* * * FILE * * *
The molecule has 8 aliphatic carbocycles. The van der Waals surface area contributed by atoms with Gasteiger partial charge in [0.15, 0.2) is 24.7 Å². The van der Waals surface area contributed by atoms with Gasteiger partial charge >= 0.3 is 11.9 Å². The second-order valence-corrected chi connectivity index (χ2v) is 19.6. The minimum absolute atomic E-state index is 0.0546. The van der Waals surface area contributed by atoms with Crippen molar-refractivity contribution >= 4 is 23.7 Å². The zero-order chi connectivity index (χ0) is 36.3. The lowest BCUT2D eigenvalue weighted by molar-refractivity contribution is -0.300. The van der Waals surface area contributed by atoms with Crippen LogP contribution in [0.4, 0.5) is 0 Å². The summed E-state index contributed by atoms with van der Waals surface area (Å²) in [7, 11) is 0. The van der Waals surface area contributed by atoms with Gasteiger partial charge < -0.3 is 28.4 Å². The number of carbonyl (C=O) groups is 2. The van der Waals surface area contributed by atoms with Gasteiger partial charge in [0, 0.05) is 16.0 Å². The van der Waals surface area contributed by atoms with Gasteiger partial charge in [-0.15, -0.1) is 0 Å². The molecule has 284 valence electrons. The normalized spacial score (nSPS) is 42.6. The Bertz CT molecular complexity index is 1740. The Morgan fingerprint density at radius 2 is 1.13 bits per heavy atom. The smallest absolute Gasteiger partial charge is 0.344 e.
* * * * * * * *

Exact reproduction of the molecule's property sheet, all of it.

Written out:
The molecule has 8 aliphatic carbocycles. The van der Waals surface area contributed by atoms with Gasteiger partial charge in [0.15, 0.2) is 24.7 Å². The van der Waals surface area contributed by atoms with Gasteiger partial charge >= 0.3 is 11.9 Å². The second-order valence-corrected chi connectivity index (χ2v) is 19.6. The minimum absolute atomic E-state index is 0.0546. The van der Waals surface area contributed by atoms with Crippen molar-refractivity contribution >= 4 is 23.7 Å². The zero-order chi connectivity index (χ0) is 36.3. The lowest BCUT2D eigenvalue weighted by molar-refractivity contribution is -0.300. The van der Waals surface area contributed by atoms with Crippen LogP contribution in [0.4, 0.5) is 0 Å². The summed E-state index contributed by atoms with van der Waals surface area (Å²) in [7, 11) is 0. The van der Waals surface area contributed by atoms with Gasteiger partial charge < -0.3 is 28.4 Å². The number of carbonyl (C=O) groups is 2. The van der Waals surface area contributed by atoms with Gasteiger partial charge in [0, 0.05) is 16.0 Å². The van der Waals surface area contributed by atoms with Gasteiger partial charge in [-0.15, -0.1) is 0 Å². The molecule has 284 valence electrons. The normalized spacial score (nSPS) is 42.6. The Bertz CT molecular complexity index is 1740. The Morgan fingerprint density at radius 2 is 1.13 bits per heavy atom. The smallest absolute Gasteiger partial charge is 0.344 e.